The Pirates hire a new "Mental Conditioning Coordinator"

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We must begin by asking it:  “What is losing?” Losing is a disease. As contagious as polio. Losing is a disease.  As contagious as syphilis. Losing is a disease as contagious as bubonic plague; attacking one, but infecting all. But curable. Now, I want you to imagine you are on a ship at sea on a vast, gently rocking . . . gently rocking . . .

Bernie Holliday, who has a Ph.D. in sports
psychology and spent the last six years working at the United States
Military Academy, was hired as mental conditioning coordinator. He
replaces Geoff Miller, whose contract was not renewed.

Much, much more on Holliday and his particular assignment in this Post-Gazette article:

[Holliday] could bring to the Pirates such Army teaching techniques as
workshops, simulations, on-field exercises, videos and MP3 audios
personalized to each player, attention-control technology and
biofeedback analysis. The techniques cover a variety of mental skill
sets: from adaptation to analysis, from energy management to
establishment of a purpose, from preparation to perseverance, from
self-awareness to self-regulation.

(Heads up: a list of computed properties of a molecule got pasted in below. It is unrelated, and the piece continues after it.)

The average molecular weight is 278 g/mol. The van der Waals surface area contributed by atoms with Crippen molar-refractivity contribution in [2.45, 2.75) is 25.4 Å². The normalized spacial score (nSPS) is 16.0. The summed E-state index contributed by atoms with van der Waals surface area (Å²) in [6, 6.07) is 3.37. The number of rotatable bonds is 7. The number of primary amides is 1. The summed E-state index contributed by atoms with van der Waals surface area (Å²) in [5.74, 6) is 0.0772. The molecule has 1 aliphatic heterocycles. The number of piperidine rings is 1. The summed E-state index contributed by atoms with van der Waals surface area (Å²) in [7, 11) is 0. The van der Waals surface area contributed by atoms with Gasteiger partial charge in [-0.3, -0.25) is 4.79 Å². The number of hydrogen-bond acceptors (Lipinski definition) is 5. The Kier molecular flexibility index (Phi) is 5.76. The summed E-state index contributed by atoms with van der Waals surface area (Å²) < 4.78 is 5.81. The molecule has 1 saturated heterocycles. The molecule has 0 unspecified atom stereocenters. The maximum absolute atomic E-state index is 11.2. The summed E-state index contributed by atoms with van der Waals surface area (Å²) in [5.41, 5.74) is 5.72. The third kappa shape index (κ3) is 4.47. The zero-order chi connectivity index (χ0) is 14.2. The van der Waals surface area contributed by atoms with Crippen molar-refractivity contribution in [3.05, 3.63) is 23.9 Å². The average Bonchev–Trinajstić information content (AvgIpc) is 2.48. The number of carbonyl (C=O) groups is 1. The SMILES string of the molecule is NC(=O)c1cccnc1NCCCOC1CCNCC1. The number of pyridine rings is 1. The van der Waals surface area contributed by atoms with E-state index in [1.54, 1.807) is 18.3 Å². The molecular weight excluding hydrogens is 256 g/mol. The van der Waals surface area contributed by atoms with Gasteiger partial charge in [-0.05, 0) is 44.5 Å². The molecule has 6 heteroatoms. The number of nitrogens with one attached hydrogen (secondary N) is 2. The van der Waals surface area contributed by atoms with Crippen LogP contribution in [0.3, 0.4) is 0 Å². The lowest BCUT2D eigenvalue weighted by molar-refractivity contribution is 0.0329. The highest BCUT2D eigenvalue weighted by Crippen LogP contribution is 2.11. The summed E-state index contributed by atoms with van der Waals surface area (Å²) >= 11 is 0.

The above “Natural” quote notwithstanding, I’m not trying to be snarky here.  I’ll grant that there’s more to this kind of job than telling people to be the ball or breathe through their eyelids or whatever. But really, do all teams have a “mental conditioning coordinator?” The article says the Red Sox and Indians do, and Pittsburgh apparently had one for the past few years.

I’d really like to know what people in the game actually think of this kind of stuff.  I guess I’m more curious about this than anything, but my gut says that ballplayers would be a bit less receptive to biofeedback analysis and energy management than your average bear.

Video: Ketel Marte hits an inside-the-park home run

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Braves starter Aaron Blair had a nightmarish bottom of the third inning on Wednesday afternoon against the Diamondbacks. He had just given up a run on a Daniel Descalso triple hit to center field that center fielder Ender Inciarte read poorly. In the following at-bat, Ketel Marte laced a curve ball to right field. Sean Rodriguez wasn’t able to get to it in time, so the ball bounced off the fence and caromed back towards the stands along the right field line. By the time Rodriguez was able to retrieve the ball, Marte was already on his way home and scored standing up.

The inside-the-park homer will certainly provide a boost to Marte’s stats. He entered Wednesday’s action batting .196/.255/.370 in 51 plate appearances.

Video: Rafael Devers homers for his first major league hit

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Red Sox third base prospect Rafael Devers notched his first major league hit in style on Wednesday afternoon against the Mariners. The 20-year-old smashed a solo home run to straightaway center field, padding his team’s lead to 2-0 in the third inning.

Per MLB’s Stat of the Day Twitter account, Devers is currently the youngest player in baseball at 20 years and 275 days. He went 0-for-4 with a pair of walks and a run scored in Tuesday’s 13-inning loss to the Mariners.